|Publication number||US7313478 B1|
|Application number||US 11/449,228|
|Publication date||Dec 25, 2007|
|Filing date||Jun 8, 2006|
|Priority date||Jun 8, 2006|
|Also published as||EP2030165A2, EP2030165A4, US20070288167, WO2007145837A2, WO2007145837A3|
|Publication number||11449228, 449228, US 7313478 B1, US 7313478B1, US-B1-7313478, US7313478 B1, US7313478B1|
|Inventors||Noel Wayne Anderson, Mark William Stelford, Stephen Michael Faivre|
|Original Assignee||Deere & Company|
|Export Citation||BiBTeX, EndNote, RefMan|
|Patent Citations (20), Non-Patent Citations (2), Referenced by (8), Classifications (6), Legal Events (3)|
|External Links: USPTO, USPTO Assignment, Espacenet|
The present invention relates to field moisture determinations, and more particularly, to a method for determining field readiness using soil moisture modeling of a plurality of fields in a region of interest.
A typical method of insuring fields are ready for an operation, such as a fertilizer application, after a rain event involves people driving around in vehicles to physically scout the fields of interest. Such an approach is labor intensive and can be inaccurate because of the quality of observations made from the road. For example, the surface of the field may be dry, but still very wet underneath. Also, parts of the field, particularly low spots, may not be visible from the road. Thus, equipment and material may be dispatched to fields that are not ready for field work. In one such scenario, a fertilizer applicator operator then may be faced with a decision of applying fertilizer with damage to the field or else sending the fertilizer to a storage location for later application and then moving to another field which is hopefully in better condition.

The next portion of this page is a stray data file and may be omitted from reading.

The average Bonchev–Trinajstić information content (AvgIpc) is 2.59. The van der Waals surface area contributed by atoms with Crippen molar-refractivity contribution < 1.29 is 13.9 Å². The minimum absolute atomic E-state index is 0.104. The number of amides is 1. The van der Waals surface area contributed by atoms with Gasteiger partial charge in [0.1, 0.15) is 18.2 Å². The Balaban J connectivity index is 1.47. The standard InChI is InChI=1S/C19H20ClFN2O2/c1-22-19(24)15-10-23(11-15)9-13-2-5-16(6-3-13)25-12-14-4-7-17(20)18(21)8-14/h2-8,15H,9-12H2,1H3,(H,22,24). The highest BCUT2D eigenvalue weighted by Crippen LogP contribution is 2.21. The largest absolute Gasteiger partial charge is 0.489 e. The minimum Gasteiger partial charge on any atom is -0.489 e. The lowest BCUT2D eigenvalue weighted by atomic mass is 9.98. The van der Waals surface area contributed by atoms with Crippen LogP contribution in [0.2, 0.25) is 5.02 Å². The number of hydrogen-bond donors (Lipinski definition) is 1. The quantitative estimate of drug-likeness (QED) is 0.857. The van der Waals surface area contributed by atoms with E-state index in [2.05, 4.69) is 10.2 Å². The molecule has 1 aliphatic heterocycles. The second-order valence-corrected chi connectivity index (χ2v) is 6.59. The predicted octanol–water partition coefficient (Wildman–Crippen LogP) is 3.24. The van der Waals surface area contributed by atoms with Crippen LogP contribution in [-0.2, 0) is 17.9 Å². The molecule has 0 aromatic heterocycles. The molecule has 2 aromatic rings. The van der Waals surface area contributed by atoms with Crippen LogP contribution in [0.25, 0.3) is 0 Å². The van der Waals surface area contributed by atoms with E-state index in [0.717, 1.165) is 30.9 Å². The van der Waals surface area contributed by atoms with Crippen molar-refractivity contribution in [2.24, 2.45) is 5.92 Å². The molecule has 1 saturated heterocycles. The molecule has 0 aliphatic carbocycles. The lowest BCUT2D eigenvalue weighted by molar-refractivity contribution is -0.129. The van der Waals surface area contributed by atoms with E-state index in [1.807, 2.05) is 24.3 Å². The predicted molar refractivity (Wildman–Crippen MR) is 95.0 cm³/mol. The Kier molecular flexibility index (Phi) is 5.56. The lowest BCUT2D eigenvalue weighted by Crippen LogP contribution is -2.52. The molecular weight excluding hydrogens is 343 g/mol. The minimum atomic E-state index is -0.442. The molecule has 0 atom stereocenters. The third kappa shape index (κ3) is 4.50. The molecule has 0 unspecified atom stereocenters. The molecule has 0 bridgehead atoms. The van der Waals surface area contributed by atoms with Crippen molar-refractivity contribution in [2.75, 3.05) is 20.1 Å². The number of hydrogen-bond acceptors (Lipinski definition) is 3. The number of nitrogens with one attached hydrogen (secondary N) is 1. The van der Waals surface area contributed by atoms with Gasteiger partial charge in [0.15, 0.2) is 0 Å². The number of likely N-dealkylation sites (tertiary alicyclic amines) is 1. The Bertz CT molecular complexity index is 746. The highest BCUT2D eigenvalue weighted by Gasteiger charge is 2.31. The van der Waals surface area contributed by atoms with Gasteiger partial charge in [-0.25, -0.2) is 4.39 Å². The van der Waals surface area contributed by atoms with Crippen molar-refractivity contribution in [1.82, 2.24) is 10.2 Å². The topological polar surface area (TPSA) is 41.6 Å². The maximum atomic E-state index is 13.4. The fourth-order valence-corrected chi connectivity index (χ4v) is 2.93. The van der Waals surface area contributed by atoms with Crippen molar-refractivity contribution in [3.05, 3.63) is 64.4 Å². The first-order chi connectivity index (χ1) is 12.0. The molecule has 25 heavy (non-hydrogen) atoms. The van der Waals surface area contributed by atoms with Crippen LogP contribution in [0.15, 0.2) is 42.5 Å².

Some soil moisture models provide an opportunity to automatically predict regions that are ready for an operation. One example is the IBIS model currently available from the University of Wisconsin at Madison at the WEB address: http://gaim.unh.edu/Structure/Intercomparison/EMDI/models/ibis.html, http://www.sage.wisc.edu/download/IBIS/ibis.html.
IBIS is a regional scale crop and soil moisture model that can be run at 1 square kilometer (km) resolution. At that resolution, for example, a fertilizer dealer trade area of 25,000 square kilometers would have 25,000 “cells” in its computer simulation and run in a timely fashion. However, many fields are in the 0.25-0.50 square kilometer (km) size, and the 1 square kilometer resolution is not good enough to assess field conditions for some field operations, such as fertilizer application.
Field level soil simulators such as PALMS are currently available from the University of Wisconsin at Madison at the WEB address: (http://www.warf.ws/technologies.jsp?techfield=Environment&msnum=510&casecod e=P04428US), and operate with cell sizes of 5 meters by 5 meters (5 m×5 m, or roughly the operating width of many farm machines.